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Credit union leaders around the country have been wrestling over how their institutions should react to the overall economic downturn the nation has been struggling through. One overall approach some have taken has been to reach out as their competitors have pulled back, according to some credit union CEOs who have used this recession to find new members and strengthen their bottom lines. The credit unions CEOs are among nearly 800 who are committed to provide REAL Solutions-offering more than two dozen products, services and strategies that have proven effective reaching millions of members with low wages. The NCUA’s mid-year Call Reports reveal that REAL Solutions credit unions are growing membership and loans faster than other credit unions. Yet REAL Solutions credit unions’ delinquencies and charge-offs are lower. This is clear evidence that reaching out during a recession can be a sound business strategy. One thing some of the CEOs working with Real Solutions have found is that, while counterintuitive, it’s been better for them to increase rather than cut their marketing budgets. “During economic downturns, credit unions often reduce their marketing budget to reduce expenses,” said Laida Garcia, CEO of Florida Central Credit Union in Tampa. “However, well-capitalized credit unions interested in growth will not only want to maintain their marketing budget, but actually increase their marketing budgets.” Rather than mass marketing, Garcia recommends more efficient targeting. “Product pricing and target marketing are keys to match the right products to the right audiences.” For example, Garcia points out, “Many banks are finding it necessary to cut down on lending and reduce credit lines on home equity products and credit cards. In addition, banks are increasing credit card fees while raising interest rates on credit cards and other loans. All of these factors, plus a lot of bank failures, are making many consumers uneasy. This opens the door for credit unions to capture that part of the market.” To get the most bang for your new marketing bucks, Garcia concludes, “Be sure to track your results. Once you attract members’ attention, work on deepening their relationships. This lessens the chance of losing members to competitors.” With an average savings balance under $4,000, Florida Central CU offers several products and services to attract low-wage consumers. Another approach that runs counter to many current assumptions is to reach out to younger communities now. “Look across the country; credit unions seem to be losing out with Gen X and Gen Y,” said Mary Cunningham, CEO of USA Federal Credit Union in San Diego. “Credit unions are not replacing older members with enough young blood.” Graying membership “was of great concern to our credit union,” Cunningham added. “We had a brand that was appealing very much to an aging demographic. Our average member age was 53.” So USA FCU rebranded itself. “Our new brand is edgier and bolder; it seems to resonate well with youth,” Cunningham said. “We’ve changed from traditional marketing to using blogs, Twitter, Facebook, and hip-hop radio stations. We’re appealing to the younger demographic.” As a result, over the last year, USA FCU has signed 4,500 new members with an average age of 35. “They love the technology we’re using,” Cunningham said. “They love the convenience of using the credit union remotely.” Younger members are also proving to be efficient. “As these new members come in,” Cunningham explained, “they’re setting up checking accounts, money market accounts and core deposits that result in lower costs to us. Yet we are building deeper and more meaningful long-term relationships with them. It really helps our credit union all the way around.” Credit unions should use this recession as a learning experience, Cunningham said. “You learn more in adversity than you do in good times. I believe it is very important for you to look for new market opportunities; look for unique ways of serving your members while going through a recession.” A third successful approach has been to reach out to consumers disenchanted with banks. At the Brewery Credit Union in inner city Milwaukee, CEO Jim Schrimpf said “it’s the best time to expand because banks in our market are hunkering down. Banks are cutting away their marginal customers. For us, this is a great opportunity because we serve the working poor and modest-income families that banks don’t want to serve.” Most of Brewery CU’s members are minorities with modest means. The $31 million credit union has not only increased its marketing budget. Schrimpf has hired a full-time marketing employee. “Conventional wisdom is to cut personnel and reduce expenses,” he acknowledged. “But cutting the marketing budget is the worst thing to do. We are active participants in organizations that service the central city. Being involved, we get good buzz in the community. People come to us when they have problems. We try to solve them.” Schrimpf advises credit unions to “go for the gold. This recession may be the best time over the next 60 years to aggressively pursue opportunities to pick up such strong membership growth.” Even small credit unions can offer a myriad of REAL Solutions to help low-wage consumers grow savings and build assets that provide shelter in an economic storm. What more credit union leaders may need to do is change some of their thinking during this downtime and talk to some other credit union CEOs who found this recession a time not to pull back but to keep reaching out.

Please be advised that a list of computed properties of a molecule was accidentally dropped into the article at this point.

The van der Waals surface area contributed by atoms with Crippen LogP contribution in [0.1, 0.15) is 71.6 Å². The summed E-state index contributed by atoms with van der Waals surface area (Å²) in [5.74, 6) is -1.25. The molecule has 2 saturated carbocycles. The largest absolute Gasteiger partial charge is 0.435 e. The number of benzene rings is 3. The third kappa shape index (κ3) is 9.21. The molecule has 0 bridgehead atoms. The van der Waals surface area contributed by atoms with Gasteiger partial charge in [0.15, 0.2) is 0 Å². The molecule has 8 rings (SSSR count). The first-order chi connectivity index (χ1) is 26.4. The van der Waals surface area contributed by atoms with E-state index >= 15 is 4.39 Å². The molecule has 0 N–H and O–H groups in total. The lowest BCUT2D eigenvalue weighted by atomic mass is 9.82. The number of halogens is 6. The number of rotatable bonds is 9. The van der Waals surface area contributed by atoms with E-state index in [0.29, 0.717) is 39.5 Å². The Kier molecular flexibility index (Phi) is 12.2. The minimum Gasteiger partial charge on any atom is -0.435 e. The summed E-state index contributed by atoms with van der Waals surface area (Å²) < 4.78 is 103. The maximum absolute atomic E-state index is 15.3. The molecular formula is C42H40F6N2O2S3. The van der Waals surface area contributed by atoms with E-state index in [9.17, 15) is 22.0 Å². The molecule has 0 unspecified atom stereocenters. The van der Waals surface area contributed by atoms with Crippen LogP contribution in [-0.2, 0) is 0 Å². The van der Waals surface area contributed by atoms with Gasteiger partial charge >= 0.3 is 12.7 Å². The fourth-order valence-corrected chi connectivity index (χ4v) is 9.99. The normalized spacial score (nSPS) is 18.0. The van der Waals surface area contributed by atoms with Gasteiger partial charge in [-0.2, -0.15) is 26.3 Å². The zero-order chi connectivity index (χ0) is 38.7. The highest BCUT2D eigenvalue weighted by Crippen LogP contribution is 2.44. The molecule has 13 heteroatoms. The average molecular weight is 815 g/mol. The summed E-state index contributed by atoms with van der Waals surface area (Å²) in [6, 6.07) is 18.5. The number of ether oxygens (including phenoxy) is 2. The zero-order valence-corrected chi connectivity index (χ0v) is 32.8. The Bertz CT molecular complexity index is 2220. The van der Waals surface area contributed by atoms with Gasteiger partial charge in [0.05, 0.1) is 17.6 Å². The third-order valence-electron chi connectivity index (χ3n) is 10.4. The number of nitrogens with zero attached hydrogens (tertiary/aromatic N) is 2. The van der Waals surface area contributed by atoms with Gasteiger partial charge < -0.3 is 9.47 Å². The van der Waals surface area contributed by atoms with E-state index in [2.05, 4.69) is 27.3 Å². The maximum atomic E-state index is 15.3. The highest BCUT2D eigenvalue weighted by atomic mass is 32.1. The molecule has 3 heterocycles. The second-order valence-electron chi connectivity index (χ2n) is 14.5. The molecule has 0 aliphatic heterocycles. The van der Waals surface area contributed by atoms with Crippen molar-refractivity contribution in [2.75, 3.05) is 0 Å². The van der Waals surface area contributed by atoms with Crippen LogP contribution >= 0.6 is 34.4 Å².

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Peter Westerman


Credit Union Times

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